Ryan Adams got cozy and comfortable in Memphis on Saturday (Sept. 30). Surrounded by a simple, visually pleasing stage set up of oversized amplifiers, old, staticky televisions stacked on top of one another, and a backdrop of projected, dimly lit stars, Adams and his backing group the Unknown Band delivered a solid two-hour set that included selections from across his storied career.
Adams took the stage at 8 p.m. sharp, with the shaggy-haired singer emerging from a thick billow of smoke and greeting the sold out crowd at the city’s Orpheum Theater asking, “Y’all ready to have some fun tonight?!” From there, Adams and company launched into the punchy, emotionally heavy “Do You Still Love Me?” – the lead single from his latest release Prisoner – which served as an appropriate table-setter for the evening. Adams, whose music alternates between big, bombastic rock songs, to more delicate numbers, has come to develop some killer reworkings of some of his studio compositions, which helped him deliver a full-on rock-and-roll show. He didn’t disappoint.
The group pummeled through the next three songs in the set – the boisterous barroom brawler “To Be Young (Is to Be Sad, Is to Be High)” and a pair of hits from his critically acclaimed 2014 self-titled record, the excellent “Gimme Something Good” and “Stay with Me” – before Adams slowed the pace a bit to make room for “Two,” from the vastly underrated “Easy Tiger,” and the Springsteen-esque Prisoner track “Outbound Train.” Those tracks were followed by a pared-down version of “Everybody Knows,” a couple of Prisoner tunes (the title track and a killer rendition of “Doomsday”), and a punched-up version the Ryan Adams & The Cardinals tune “Cold Roses.”
The veteran singer-songwriter drew laughs and applause when he playfully chastised a fan donned in Grateful Dead attire sitting in the front row and filming the performance on his phone: “Disconnect, bro! You don’t have to stream it, man! Jerry would want you to watch!”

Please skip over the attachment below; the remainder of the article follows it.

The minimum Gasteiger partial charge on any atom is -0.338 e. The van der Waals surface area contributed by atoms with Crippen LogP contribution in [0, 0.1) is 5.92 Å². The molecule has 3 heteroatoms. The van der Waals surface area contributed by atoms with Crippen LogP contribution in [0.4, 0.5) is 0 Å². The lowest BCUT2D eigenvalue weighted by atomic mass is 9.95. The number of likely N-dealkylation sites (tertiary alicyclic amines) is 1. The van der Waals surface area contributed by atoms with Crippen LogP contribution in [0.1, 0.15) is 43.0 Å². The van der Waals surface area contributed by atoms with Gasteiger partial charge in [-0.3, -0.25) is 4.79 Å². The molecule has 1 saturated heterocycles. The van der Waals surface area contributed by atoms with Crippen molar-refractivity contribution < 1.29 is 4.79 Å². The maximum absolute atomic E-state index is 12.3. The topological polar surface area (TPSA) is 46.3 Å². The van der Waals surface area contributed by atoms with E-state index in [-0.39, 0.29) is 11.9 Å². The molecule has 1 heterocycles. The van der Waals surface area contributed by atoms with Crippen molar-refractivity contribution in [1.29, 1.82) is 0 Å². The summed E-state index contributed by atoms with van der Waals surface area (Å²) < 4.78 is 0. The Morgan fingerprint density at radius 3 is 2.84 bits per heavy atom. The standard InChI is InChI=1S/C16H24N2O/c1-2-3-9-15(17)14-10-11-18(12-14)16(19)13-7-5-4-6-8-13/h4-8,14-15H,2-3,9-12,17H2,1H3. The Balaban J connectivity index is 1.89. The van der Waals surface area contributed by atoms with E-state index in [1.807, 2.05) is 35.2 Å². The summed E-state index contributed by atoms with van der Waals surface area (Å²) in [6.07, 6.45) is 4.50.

Adams even improvised a song – we’ll assign it the working title of “Two Empty Chairs” – which he wrote about a bickering couple who were sitting in the front row, but apparently left their post mid-set. Adams penned the song from the female’s perspective, who he imagined was critical of her male counterpart for wearing a sleeveless T-shirt to the show because, his ad-lib song explained, it “exposed his bushy chest hair” and looked like something “he could mow the lawn in.”
Adams and his band are really at their best when they leave themselves enough room to explore musically, while still remaining within the already defined parameters of the tune. This was evident on a really excellent Prince-like version of the Gold fan favorite “When the Stars Go Blue,” or the rollicking “Magnolia Mountain” – in which he and his touring guitarist Todd Wisenbaker traded riffs like sparring partners – as well as other louder cuts like “Fix It” and “Halloweenhead.”
He was also in tune with his early alt-country roots, with his harmonica resonating through the historical theater and his voice, in cruise control, leading the audience on cuts like “New York, New York” and the haunting classic “Come Pick Me Up.”
He closed out the evening with the raucous garage-rocker “Shakedown on 9th Street.”
Throughout the evening, it was evident Adams was in top form and loved playing for Memphis. We loved it, too. If you missed Adams in Memphis, you can catch him next week, Thursday, October 12, at Cain’s Ballroom in Tulsa – if you can find tickets.
- Do You Still Love Me?
- To Be Young (Is to Be Sad, Is to Be High)
- Gimme Something Good
- Stay with Me
- Outbound Train
- Everybody Knows
- Cold Roses (Ryan Adams & The Cardinals cover)
- Improv Song: “Two Chairs”
- Invisible Riverside
- When the Stars Go Blue
- This House is Not For Sale
- Dear Chicago
- Let It Ride (Ryan Adams & The Cardinals cover)
- To Be Without You
- We Disappear
- Magnolia Mountain (Ryan Adams & The Cardinals cover)
- Fix It (Ryan Adams & The Cardinals cover)
- I See Monsters
- New York, New York
- Come Pick Me Up
- Shakedown on 9th Street